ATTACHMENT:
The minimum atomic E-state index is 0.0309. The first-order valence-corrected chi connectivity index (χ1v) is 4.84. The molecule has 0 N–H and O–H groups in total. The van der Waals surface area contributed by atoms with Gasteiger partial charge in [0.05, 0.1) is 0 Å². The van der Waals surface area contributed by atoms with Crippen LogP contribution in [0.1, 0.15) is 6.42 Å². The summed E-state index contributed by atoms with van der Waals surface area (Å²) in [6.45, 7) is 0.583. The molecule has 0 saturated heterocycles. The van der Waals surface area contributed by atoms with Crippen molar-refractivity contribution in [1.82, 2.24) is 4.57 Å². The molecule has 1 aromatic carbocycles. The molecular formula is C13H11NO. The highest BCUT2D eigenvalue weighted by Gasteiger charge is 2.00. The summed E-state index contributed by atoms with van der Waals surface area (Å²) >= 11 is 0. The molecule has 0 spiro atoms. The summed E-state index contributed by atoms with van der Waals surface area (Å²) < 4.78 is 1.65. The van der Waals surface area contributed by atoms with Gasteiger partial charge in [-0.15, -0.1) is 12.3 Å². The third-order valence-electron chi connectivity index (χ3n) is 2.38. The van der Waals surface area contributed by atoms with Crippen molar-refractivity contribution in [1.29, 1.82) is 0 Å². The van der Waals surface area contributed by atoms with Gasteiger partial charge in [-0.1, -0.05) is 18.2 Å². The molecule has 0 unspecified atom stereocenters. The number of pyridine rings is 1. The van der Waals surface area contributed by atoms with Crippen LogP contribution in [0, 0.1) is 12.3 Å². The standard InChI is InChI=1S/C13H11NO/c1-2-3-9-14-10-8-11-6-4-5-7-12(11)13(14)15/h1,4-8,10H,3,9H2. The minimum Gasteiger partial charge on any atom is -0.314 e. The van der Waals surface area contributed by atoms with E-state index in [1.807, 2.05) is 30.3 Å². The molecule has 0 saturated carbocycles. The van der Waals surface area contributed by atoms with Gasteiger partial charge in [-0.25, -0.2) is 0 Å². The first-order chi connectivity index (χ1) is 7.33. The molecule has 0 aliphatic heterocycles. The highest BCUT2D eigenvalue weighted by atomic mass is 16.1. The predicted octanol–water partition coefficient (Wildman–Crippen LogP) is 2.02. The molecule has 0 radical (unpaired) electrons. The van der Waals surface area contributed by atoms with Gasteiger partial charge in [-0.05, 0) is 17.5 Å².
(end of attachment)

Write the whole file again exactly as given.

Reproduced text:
The minimum atomic E-state index is 0.0309. The first-order valence-corrected chi connectivity index (χ1v) is 4.84. The molecule has 0 N–H and O–H groups in total. The van der Waals surface area contributed by atoms with Gasteiger partial charge in [0.05, 0.1) is 0 Å². The van der Waals surface area contributed by atoms with Crippen LogP contribution in [0.1, 0.15) is 6.42 Å². The summed E-state index contributed by atoms with van der Waals surface area (Å²) in [6.45, 7) is 0.583. The molecule has 0 saturated heterocycles. The van der Waals surface area contributed by atoms with Crippen molar-refractivity contribution in [1.82, 2.24) is 4.57 Å². The molecule has 1 aromatic carbocycles. The molecular formula is C13H11NO. The highest BCUT2D eigenvalue weighted by Gasteiger charge is 2.00. The summed E-state index contributed by atoms with van der Waals surface area (Å²) >= 11 is 0. The molecule has 0 spiro atoms. The summed E-state index contributed by atoms with van der Waals surface area (Å²) < 4.78 is 1.65. The van der Waals surface area contributed by atoms with Gasteiger partial charge in [-0.15, -0.1) is 12.3 Å². The third-order valence-electron chi connectivity index (χ3n) is 2.38. The van der Waals surface area contributed by atoms with Crippen molar-refractivity contribution in [1.29, 1.82) is 0 Å². The van der Waals surface area contributed by atoms with Gasteiger partial charge in [-0.1, -0.05) is 18.2 Å². The molecule has 0 unspecified atom stereocenters. The number of pyridine rings is 1. The van der Waals surface area contributed by atoms with Crippen LogP contribution in [0, 0.1) is 12.3 Å². The standard InChI is InChI=1S/C13H11NO/c1-2-3-9-14-10-8-11-6-4-5-7-12(11)13(14)15/h1,4-8,10H,3,9H2. The minimum Gasteiger partial charge on any atom is -0.314 e. The van der Waals surface area contributed by atoms with E-state index in [1.807, 2.05) is 30.3 Å². The molecule has 0 saturated carbocycles. The van der Waals surface area contributed by atoms with Gasteiger partial charge in [-0.25, -0.2) is 0 Å². The first-order chi connectivity index (χ1) is 7.33. The molecule has 0 aliphatic heterocycles. The highest BCUT2D eigenvalue weighted by atomic mass is 16.1. The predicted octanol–water partition coefficient (Wildman–Crippen LogP) is 2.02. The molecule has 0 radical (unpaired) electrons. The van der Waals surface area contributed by atoms with Gasteiger partial charge in [-0.05, 0) is 17.5 Å².